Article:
Sydney Poppe and Trent Brink

As young people begin their teenage years, they enter an era full of firsts: first car, first girlfriend or boyfriend, first taste of independence. Yet, there’s a certain “first” nearly all teens face that isn’t so exciting: acne.

Coming in all shapes and sizes, it’s a rite of passage for teenagers to have run ins with these so called face demons. While nearly all people will experience skin flare ups at one point or another, skincare struggles can be a major annoyance of young adulthood.

When trying to pinpoint exactly why acne appears among teens, most answers lie in understanding hormones effects on the body. According to Mayo Clinic, acne is the result of hair follicles getting clogged with oil and dead skin. Since a major side effect of puberty is increased production in oil, it makes teenagers and acne a match made in heaven.

While a pimple here and there is manageable for most, some teenagers experience dramatic changes in their skin that can deflate self confidence.

“At first… it was just kind of annoying,” said sophomore Josie Taylor, “But then as it just kept coming, I was like hiding. I found any way to cover it up and then I would just constantly focus on it.”

For teens like Taylor, acne can become something more than a mere inconvenience. While basic forms of acne can clear up with some basic cleansing and a bit of patience, many teens deal with stubborn skin issues that require more attention.

Despite acne struggles being merely a result of growing older, those who struggle with their skin more than others can fall victim to negative stereotyping, and ridicule for their skin’s appearance. In reality, Taylor said that a large majority of acne sufferers have little control over their situation.

“One misconception is that it’s your fault and your just not taking care of it. But really, it’s not like that at all. It’s something that comes through like inheriting genetics that make you more likely to get it or different reasons that come up,” Taylor said.

Prior to finding the right method for dealing with her skin, Taylor said her acne negatively influenced her confidence and wounded her self image.

“I didn’t feel ugly, but I did feel gross. I felt like my entire face was just not okay,” said Taylor. “It was an uncomfortable feeling. Every time I would look in the mirror, my eyes would go to some place on my face.”

Last winter, Taylor said her skin struggles reached their peak and looking for a solution, she opted for a more specialized treatment by going to a dermatologist, a doctor that specializes in skin problems. Because of this decision, Taylor said she was finally able to resolve her acne issue despite initially feeling a bit apprehensive about seeking out an dermatologist appointment.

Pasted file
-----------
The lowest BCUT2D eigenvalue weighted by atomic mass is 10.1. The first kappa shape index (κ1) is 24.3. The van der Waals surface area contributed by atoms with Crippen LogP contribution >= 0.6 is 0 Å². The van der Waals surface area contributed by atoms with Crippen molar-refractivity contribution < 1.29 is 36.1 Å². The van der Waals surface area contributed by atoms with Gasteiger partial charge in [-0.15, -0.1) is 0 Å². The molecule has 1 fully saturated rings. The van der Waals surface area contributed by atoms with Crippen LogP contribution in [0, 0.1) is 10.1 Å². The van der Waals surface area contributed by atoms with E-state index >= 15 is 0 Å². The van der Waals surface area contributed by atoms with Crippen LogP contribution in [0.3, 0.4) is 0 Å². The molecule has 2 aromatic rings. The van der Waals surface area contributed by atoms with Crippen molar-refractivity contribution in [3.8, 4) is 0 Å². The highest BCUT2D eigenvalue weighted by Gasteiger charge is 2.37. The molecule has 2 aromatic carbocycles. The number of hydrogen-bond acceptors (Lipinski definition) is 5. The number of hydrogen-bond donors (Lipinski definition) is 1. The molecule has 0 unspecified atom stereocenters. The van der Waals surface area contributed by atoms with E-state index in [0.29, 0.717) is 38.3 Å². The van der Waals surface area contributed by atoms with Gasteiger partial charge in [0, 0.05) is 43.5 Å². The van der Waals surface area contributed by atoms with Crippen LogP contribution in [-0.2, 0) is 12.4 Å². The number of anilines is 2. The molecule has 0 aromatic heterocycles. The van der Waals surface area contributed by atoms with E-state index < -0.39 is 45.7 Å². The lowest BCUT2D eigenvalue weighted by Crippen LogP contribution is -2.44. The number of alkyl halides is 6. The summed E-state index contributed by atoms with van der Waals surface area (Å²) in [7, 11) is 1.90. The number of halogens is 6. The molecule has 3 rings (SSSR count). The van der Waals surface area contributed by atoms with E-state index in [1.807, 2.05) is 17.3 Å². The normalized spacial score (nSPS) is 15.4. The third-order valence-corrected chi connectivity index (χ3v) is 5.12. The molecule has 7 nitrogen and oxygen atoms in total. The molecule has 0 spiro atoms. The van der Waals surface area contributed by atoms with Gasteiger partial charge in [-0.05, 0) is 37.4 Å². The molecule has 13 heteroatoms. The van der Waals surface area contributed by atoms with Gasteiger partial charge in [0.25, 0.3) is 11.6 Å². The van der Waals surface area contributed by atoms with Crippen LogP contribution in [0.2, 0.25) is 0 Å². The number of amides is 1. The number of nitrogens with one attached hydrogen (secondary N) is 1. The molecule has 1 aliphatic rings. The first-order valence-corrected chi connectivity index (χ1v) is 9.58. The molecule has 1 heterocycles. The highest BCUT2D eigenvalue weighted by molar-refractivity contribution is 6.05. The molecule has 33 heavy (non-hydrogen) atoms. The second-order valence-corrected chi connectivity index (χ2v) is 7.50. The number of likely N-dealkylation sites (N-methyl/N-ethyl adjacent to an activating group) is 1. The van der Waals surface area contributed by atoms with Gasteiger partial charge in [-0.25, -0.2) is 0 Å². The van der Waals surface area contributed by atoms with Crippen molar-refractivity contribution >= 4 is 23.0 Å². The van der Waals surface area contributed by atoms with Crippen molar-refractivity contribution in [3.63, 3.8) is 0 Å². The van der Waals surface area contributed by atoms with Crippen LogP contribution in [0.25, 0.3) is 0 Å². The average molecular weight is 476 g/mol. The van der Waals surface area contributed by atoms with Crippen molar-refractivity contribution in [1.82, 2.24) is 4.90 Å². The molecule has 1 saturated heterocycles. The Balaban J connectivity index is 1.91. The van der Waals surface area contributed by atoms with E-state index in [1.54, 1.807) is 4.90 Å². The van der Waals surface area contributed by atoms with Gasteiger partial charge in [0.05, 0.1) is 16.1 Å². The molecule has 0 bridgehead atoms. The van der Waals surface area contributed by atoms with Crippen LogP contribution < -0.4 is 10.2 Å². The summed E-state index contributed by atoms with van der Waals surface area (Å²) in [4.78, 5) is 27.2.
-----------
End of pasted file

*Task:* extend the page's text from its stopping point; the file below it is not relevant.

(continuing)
“It helped clear everything up and it gave me an idea of what I’m going to do to fix it… [Before] I was just going off of whatever I felt at the moment and now I have a fair path of what to do when things start to get really bad. It’s just a lot easier,” Taylor said.

Despite teenagers of all shapes and sizes struggling with acne, a common misconception amongst adolescents is that skincare is a feminine quality. Senior Jordan Russo-Hicks said he seeks to disprove this notion. “Having good hygiene is rare and something of an accomplishment so who cares what gender but yes because how I got introduced, and who it’s conveyed by in media, by women. it’s not “manly” to put on a face mask I guess.”

Russo-Hicks begins his cleanse with a scrub and a rinse with warm water. He’ll proced to use one of his “various face masks” but he particularly likes his 24k gold one that peels off. He will then rinse again with warm water and apply a nice moisturizer and toner and be done.

One of the biggest challenges according to Russo-Hicks, regardless of man or woman, is commitment. “If you don’t have a mind for it multiple times a day then you already messed up, it’s a everyday thing to be honest. I’d say it really just comes down to knowing what works for your skin. You can’t use every product that everyone else uses, and that’s where it’s hard to understand sometimes” Russo-Hicks said.

Russo-Hicks notes that acne doesn’t only affect women. “At the end of the day it’s a sacrifice you have to make to deal with the backlash of stereotypes especially regarding what’s “right” for the genders to do. I could care less if I’m feminine if my skin is looking right.”

In the end, with all the changes occurring in teens as they grow older, a person’s skin can undergo immense transformations that require some extra care, no matter the person. While discovering the best way of tackling acne and skin issues can be difficult, acne is not invincible.

“Name your pimples, make jokes about it, and don’t let it control you,” Taylor said.

Photo by Vanesa Nhotharack.